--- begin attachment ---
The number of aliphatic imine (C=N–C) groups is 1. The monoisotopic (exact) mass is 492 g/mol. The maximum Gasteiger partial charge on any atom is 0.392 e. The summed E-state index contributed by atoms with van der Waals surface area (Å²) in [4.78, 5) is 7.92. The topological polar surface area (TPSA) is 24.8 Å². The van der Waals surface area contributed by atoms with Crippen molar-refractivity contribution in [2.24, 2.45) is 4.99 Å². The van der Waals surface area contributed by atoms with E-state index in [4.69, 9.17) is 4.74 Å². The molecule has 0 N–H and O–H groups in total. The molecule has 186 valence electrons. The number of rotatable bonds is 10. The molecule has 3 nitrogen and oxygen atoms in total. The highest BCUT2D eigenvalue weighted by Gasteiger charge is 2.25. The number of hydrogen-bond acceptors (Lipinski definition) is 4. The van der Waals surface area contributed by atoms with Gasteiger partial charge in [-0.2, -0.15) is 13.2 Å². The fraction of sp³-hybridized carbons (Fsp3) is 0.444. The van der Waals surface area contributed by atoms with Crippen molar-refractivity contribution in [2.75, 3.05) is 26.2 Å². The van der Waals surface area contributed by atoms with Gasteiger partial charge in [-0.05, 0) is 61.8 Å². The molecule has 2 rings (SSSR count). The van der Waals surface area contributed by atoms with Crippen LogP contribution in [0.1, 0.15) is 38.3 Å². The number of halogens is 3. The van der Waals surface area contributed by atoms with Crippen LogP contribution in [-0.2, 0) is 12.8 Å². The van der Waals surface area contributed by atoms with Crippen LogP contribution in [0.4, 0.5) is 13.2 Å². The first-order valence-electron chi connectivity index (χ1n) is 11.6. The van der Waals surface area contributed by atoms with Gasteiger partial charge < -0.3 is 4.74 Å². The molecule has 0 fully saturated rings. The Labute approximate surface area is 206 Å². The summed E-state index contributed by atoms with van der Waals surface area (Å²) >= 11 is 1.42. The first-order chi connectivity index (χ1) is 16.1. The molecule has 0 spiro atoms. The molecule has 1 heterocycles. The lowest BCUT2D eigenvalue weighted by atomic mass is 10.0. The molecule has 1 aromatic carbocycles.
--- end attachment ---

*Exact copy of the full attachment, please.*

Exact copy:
The number of aliphatic imine (C=N–C) groups is 1. The monoisotopic (exact) mass is 492 g/mol. The maximum Gasteiger partial charge on any atom is 0.392 e. The summed E-state index contributed by atoms with van der Waals surface area (Å²) in [4.78, 5) is 7.92. The topological polar surface area (TPSA) is 24.8 Å². The van der Waals surface area contributed by atoms with Crippen molar-refractivity contribution in [2.24, 2.45) is 4.99 Å². The van der Waals surface area contributed by atoms with E-state index in [4.69, 9.17) is 4.74 Å². The molecule has 0 N–H and O–H groups in total. The molecule has 186 valence electrons. The number of rotatable bonds is 10. The molecule has 3 nitrogen and oxygen atoms in total. The highest BCUT2D eigenvalue weighted by Gasteiger charge is 2.25. The number of hydrogen-bond acceptors (Lipinski definition) is 4. The van der Waals surface area contributed by atoms with Gasteiger partial charge in [-0.2, -0.15) is 13.2 Å². The fraction of sp³-hybridized carbons (Fsp3) is 0.444. The van der Waals surface area contributed by atoms with Crippen molar-refractivity contribution in [2.75, 3.05) is 26.2 Å². The van der Waals surface area contributed by atoms with Gasteiger partial charge in [-0.05, 0) is 61.8 Å². The molecule has 2 rings (SSSR count). The van der Waals surface area contributed by atoms with Crippen LogP contribution in [0.1, 0.15) is 38.3 Å². The number of halogens is 3. The van der Waals surface area contributed by atoms with Crippen LogP contribution in [-0.2, 0) is 12.8 Å². The van der Waals surface area contributed by atoms with Crippen LogP contribution in [0.4, 0.5) is 13.2 Å². The first-order valence-electron chi connectivity index (χ1n) is 11.6. The van der Waals surface area contributed by atoms with Gasteiger partial charge < -0.3 is 4.74 Å². The molecule has 0 fully saturated rings. The Labute approximate surface area is 206 Å². The summed E-state index contributed by atoms with van der Waals surface area (Å²) >= 11 is 1.42. The first-order chi connectivity index (χ1) is 16.1. The molecule has 0 spiro atoms. The molecule has 1 heterocycles. The lowest BCUT2D eigenvalue weighted by atomic mass is 10.0. The molecule has 1 aromatic carbocycles.